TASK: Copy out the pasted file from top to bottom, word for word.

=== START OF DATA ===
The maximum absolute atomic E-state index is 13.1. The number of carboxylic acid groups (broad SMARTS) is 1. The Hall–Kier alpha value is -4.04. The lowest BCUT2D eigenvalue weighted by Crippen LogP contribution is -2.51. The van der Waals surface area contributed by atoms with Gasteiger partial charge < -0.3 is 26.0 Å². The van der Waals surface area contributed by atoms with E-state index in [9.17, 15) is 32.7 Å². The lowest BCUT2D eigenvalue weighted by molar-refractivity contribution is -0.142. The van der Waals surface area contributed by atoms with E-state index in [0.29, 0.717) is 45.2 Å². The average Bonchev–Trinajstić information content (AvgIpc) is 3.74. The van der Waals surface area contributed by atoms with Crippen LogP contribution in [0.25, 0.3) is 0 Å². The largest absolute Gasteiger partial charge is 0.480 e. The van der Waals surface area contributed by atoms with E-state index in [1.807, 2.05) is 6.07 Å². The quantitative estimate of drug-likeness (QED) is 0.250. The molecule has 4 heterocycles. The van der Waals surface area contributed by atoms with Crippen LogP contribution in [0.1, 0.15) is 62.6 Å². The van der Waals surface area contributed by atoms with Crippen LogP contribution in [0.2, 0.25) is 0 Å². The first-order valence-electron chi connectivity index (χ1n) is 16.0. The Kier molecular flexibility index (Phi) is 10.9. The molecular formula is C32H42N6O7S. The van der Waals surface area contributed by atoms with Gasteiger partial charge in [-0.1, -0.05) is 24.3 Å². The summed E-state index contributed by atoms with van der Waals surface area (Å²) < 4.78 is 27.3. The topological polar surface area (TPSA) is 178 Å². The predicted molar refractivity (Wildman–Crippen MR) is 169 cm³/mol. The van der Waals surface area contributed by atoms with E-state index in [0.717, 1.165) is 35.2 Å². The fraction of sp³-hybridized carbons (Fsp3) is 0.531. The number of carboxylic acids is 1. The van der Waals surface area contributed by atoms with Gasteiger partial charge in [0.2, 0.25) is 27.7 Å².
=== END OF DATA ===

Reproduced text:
The maximum absolute atomic E-state index is 13.1. The number of carboxylic acid groups (broad SMARTS) is 1. The Hall–Kier alpha value is -4.04. The lowest BCUT2D eigenvalue weighted by Crippen LogP contribution is -2.51. The van der Waals surface area contributed by atoms with Gasteiger partial charge < -0.3 is 26.0 Å². The van der Waals surface area contributed by atoms with E-state index in [9.17, 15) is 32.7 Å². The lowest BCUT2D eigenvalue weighted by molar-refractivity contribution is -0.142. The van der Waals surface area contributed by atoms with E-state index in [0.29, 0.717) is 45.2 Å². The average Bonchev–Trinajstić information content (AvgIpc) is 3.74. The van der Waals surface area contributed by atoms with Crippen LogP contribution in [0.25, 0.3) is 0 Å². The largest absolute Gasteiger partial charge is 0.480 e. The van der Waals surface area contributed by atoms with E-state index in [1.807, 2.05) is 6.07 Å². The quantitative estimate of drug-likeness (QED) is 0.250. The molecule has 4 heterocycles. The van der Waals surface area contributed by atoms with Crippen LogP contribution in [0.1, 0.15) is 62.6 Å². The van der Waals surface area contributed by atoms with Crippen LogP contribution in [0.2, 0.25) is 0 Å². The first-order valence-electron chi connectivity index (χ1n) is 16.0. The Kier molecular flexibility index (Phi) is 10.9. The molecular formula is C32H42N6O7S. The van der Waals surface area contributed by atoms with Gasteiger partial charge in [-0.1, -0.05) is 24.3 Å². The summed E-state index contributed by atoms with van der Waals surface area (Å²) < 4.78 is 27.3. The topological polar surface area (TPSA) is 178 Å². The predicted molar refractivity (Wildman–Crippen MR) is 169 cm³/mol. The van der Waals surface area contributed by atoms with E-state index in [0.717, 1.165) is 35.2 Å². The fraction of sp³-hybridized carbons (Fsp3) is 0.531. The number of carboxylic acids is 1. The van der Waals surface area contributed by atoms with Gasteiger partial charge in [0.2, 0.25) is 27.7 Å².